Posts Tagged ‘Math’

Hello, all. If you see this, you are either visiting this blog or are a Piedmont High School teacher seeing it at a staff meeting that you happen to be sitting in right now.

At this very moment.

Yes, I planned that.  (:

Anyway. Today I was going to give a link to Pedagogy of the Oppressed by Paulo Friere so you could read it; I was thinking upon it further and really see it as something any teacher should read. And any student, but realistically, that won’t happen. It turns out that I cannot do that due to copyright infringement so instead, I thought I’d link you to a final blog post by an Egyptian revolutionary before Mubarak shut his blog down. Not quite as relevant, but definitely as interesting (:


Now, for the title- and yes, it is relevant. I consider myself to be a rather good student; one thing I apparently cannot do, however, is manage to be successful at Calculus. I have wrestled with it, argued with myself, beat myself down, even cried in school because- for a while- I took my failure at one class as a larger encompassing of my failure as a person. This was my view for such a long time- if I fail at one thing, I fail at everything. I have come to a solution, however, that debunks that personal “myth.”

I thought about it and realized that the reason I am unable to succeed in Calculus- because I really do try- is that it is so black-and-white. There is either a wrong answer, or a right answer. In English and history and languages there is no black or white; instead, there exists a gray region- so large and immense and full of freedom- that I have room to be wrong. I have the ability to argue and to defend, to make sense where there might be none.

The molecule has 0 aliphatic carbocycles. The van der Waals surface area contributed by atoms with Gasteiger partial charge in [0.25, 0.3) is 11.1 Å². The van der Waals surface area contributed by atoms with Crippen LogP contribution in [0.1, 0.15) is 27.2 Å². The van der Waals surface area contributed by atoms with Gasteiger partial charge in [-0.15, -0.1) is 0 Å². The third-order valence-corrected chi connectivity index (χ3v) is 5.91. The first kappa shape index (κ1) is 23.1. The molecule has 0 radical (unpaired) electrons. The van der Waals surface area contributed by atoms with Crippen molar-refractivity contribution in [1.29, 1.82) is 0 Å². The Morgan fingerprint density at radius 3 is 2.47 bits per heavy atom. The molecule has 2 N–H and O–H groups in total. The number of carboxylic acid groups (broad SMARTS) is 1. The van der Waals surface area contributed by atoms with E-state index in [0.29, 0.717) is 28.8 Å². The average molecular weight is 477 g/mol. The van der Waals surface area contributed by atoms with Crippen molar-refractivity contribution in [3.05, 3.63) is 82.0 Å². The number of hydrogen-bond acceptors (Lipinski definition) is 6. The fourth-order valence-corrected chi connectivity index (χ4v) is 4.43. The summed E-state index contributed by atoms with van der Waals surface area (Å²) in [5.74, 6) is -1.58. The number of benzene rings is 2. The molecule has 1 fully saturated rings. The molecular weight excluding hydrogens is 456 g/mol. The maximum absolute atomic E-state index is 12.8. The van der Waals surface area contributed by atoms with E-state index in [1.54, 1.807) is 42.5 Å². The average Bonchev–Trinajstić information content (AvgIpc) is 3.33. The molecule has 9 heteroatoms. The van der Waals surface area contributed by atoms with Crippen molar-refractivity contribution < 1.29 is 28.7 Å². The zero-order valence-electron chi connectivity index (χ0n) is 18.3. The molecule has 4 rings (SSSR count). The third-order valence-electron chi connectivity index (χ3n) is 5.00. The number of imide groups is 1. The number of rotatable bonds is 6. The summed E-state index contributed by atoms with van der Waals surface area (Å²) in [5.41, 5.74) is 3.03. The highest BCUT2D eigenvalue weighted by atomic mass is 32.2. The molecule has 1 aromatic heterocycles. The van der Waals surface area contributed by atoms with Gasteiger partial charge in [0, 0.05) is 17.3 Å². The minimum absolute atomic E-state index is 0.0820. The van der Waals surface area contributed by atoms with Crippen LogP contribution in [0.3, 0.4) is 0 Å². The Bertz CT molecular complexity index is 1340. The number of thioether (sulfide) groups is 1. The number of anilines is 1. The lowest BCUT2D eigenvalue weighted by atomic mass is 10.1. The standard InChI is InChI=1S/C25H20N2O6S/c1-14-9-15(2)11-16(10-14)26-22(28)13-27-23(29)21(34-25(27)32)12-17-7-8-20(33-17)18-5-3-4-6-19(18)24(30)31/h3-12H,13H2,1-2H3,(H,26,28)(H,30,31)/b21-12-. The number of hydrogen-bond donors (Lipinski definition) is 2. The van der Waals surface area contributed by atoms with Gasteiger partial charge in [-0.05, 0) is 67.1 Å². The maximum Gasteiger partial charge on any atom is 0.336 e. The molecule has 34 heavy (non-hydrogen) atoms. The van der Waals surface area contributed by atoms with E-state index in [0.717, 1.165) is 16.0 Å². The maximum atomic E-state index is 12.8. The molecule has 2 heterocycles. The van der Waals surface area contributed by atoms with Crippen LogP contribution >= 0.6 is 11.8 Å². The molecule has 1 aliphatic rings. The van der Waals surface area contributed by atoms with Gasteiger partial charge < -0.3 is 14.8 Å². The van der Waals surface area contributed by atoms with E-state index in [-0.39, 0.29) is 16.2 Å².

In Calculus we have a tool called “integration.” When you integrate between two numbers you are essentially finding the area between them, adding up millions of infinitesimally small lines that make a greater whole. The difference, I realized, is this- if I integrate between two and four, there is one answer, correct to the third decimal place.

But say I wanted to integrate from 500 to 1500, on the “graph” of history. I would be finding the “area” of time; each infinitesimally small period of time- for the purpose of this exercise, let’s allot a minute- added together to make a whole. But the answer wouldn’t be just 1000 years, ten centuries. The answer could be the Dark Ages; the Fall of Rome; the emergence of Britain and France as tangible ethnic groups as they broke from Rome; the rise of the Catholic Church; the split of the Byzantine Empire and the Roman Empire and thus the emergence of Catholicism versus Eastern Orthodox; the attempts of Justinian the Great to create a new Empire; the closing off of Russia from Europe; the start of the Age of Exploration. I could argue any of these answers and they would be correct. It wouldn’t just be 1000 years, ten centuries. It would be all of that and more.

So maybe that’s why I’m not good at Calculus. It is so hard- so absolutely difficult- for me to accept that there is one answer. One formula, one letter allotted to one number to one formula to one single, jailed, iron-clad answer. Make your own connections to Pennies for Peace and education in Pakistan. I’m absolutely sure that there is more than one way to do so :)

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